gambling

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gambling

 [gamb´ling]
betting money or other valuables on the outcome of a game or other event.
pathological gambling an impulse control disorder consisting of persistent failure to resist the urge to gamble, to such an extent that personal, family, and vocational life are seriously disrupted.
An activity in which a person wagers against another person or organization on the likelihood of a particular outcome, either in a game of chance, a sports event or other activity for which the outcome is not known in advance

gambling

Vox populi An activity in which a person wagers against another person–eg, friend, acquaintance, bookmaker or 'bookie', or organization–eg, casino, horse race track, internet company engaged in said activity, either legal or illegal, on the likelihood of a particular outcome, either in a game of chance, or sports event or other activity for which the outcome is not known in advance. See Compulsive gambling.

gambling

1. Wagering or betting.
2. Risking something of value in the hope of winning something even more valuable or rare in exchange.

Patient discussion about gambling

Q. Do people substitute one addiction with another? If someone used to be addicted to alcohol and drugs, but is now clean for several months, is it likely that he will develop an addiction to something else (for example cigarettes or gambling)?

A. I'd just like to add my 2 cents worth: Addictive behavior transfers to just about anything; addiction is the problem. Just as addicts have to learn that alcohol is also a drug, we must recognize that addiction is the problem; it is the behavior that is the problem. A common thing for addicts to do is to stop using drugs (including alcohol) and to substitute with people instead, for example, to become involved in codependent relationships with others, or to recognize that their ongoing relationships may also be codependent. It's not uncommon for individuals to go to CoDA (Codependents Anonymous) in addition to AA/NA or GA(Gambler's Anonymous), MA (Marijuana Anonymous)...Others find it more beneficial to use one program (like NA, e.g.), while realizing that addiction refers to more than just a drug or substance.

More discussions about gambling
References in periodicals archive ?
The lack of awareness of the disorder makes it difficult enough to identify problem gamblers and connect them to treatment, much less address the impact problem gambling has on loved ones.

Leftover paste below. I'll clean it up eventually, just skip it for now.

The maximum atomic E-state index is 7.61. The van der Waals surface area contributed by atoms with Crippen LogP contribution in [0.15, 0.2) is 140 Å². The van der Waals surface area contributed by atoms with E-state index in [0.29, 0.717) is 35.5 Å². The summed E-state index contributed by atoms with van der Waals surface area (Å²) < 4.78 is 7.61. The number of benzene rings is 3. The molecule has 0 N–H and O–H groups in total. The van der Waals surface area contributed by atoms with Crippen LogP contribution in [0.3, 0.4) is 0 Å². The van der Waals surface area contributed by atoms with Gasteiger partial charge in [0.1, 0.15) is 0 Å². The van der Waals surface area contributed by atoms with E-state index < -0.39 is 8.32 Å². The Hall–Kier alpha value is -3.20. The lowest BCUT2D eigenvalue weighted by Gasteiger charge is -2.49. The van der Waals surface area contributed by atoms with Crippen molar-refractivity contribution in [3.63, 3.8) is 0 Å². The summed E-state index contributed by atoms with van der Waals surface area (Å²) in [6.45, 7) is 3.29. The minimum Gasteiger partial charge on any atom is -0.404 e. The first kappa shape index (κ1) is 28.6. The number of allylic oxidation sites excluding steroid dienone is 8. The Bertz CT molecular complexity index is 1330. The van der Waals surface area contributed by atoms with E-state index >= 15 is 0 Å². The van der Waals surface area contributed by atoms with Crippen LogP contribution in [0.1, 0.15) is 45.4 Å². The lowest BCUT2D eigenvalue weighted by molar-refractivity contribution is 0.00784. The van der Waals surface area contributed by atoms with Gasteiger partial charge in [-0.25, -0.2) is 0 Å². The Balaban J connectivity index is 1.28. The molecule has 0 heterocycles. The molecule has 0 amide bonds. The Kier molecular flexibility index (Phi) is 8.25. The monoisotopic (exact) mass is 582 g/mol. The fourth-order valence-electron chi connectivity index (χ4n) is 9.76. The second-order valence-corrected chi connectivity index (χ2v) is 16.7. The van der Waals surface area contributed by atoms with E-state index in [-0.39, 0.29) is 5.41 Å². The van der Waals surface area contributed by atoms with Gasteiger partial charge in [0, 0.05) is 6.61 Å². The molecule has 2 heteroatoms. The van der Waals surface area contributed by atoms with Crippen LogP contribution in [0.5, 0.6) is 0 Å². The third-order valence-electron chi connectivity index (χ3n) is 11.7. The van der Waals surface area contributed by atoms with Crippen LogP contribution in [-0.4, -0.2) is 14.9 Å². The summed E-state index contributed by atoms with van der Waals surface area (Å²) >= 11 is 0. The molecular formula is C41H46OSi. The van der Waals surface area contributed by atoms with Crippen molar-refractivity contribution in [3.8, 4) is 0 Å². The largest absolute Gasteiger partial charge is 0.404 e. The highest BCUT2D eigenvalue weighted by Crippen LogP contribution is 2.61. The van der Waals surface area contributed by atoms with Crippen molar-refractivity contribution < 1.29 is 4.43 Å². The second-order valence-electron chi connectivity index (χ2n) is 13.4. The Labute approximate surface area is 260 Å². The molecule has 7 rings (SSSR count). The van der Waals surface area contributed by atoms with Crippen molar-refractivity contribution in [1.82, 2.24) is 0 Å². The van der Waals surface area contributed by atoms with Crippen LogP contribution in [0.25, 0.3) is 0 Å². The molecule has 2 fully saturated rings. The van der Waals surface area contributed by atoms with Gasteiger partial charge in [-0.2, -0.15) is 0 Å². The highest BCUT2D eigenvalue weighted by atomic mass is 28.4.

A quarter (n = 7) of the gamblers began wagering online before they reached 18 years.
Indeed, a number of studies on gambling and casinos indicate that problem gamblers exhibit higher rates of depression, bankruptcy, domestic violence, and suicide than the rest of the population.
Illinois State's Attorney Maclay Hoyne led the investigation, and took testimony from a large cast of players and gamblers.
The National Gambling Impact Study, commissioned by Congress in the mid-1990s, reported that the presence of a gambling facility within 50 miles roughly doubles the prevalence of pathological gamblers in the region.
Approximately 97% of the sample gambled for money and 16% of the 165 gamblers were classified as problem gamblers.
Other findings were that all three groups of gamblers were more likely to have gambled for money the first time between the ages of 16 and 20 and the first gambling experience for the majority was bingo or cards.
Although considerably more research is needed in order to report that the competent professional can effectively and efficiently help the pathological gambler, gambling treatment researchers are making gains in this area.
Montana problem gambler rates rose between the 1992 and 1998 studies.
Regular gambler who thought aloud had a significantly lower win rate in number of gambles (F(1, 56) = 7.
Leaving aside that researchers invariably insist that lying is one of the cardinal signs of the compulsive gambler, the point is that a claim of inability to control one's gambling--even if made sincerely--can not logically confirm such inability.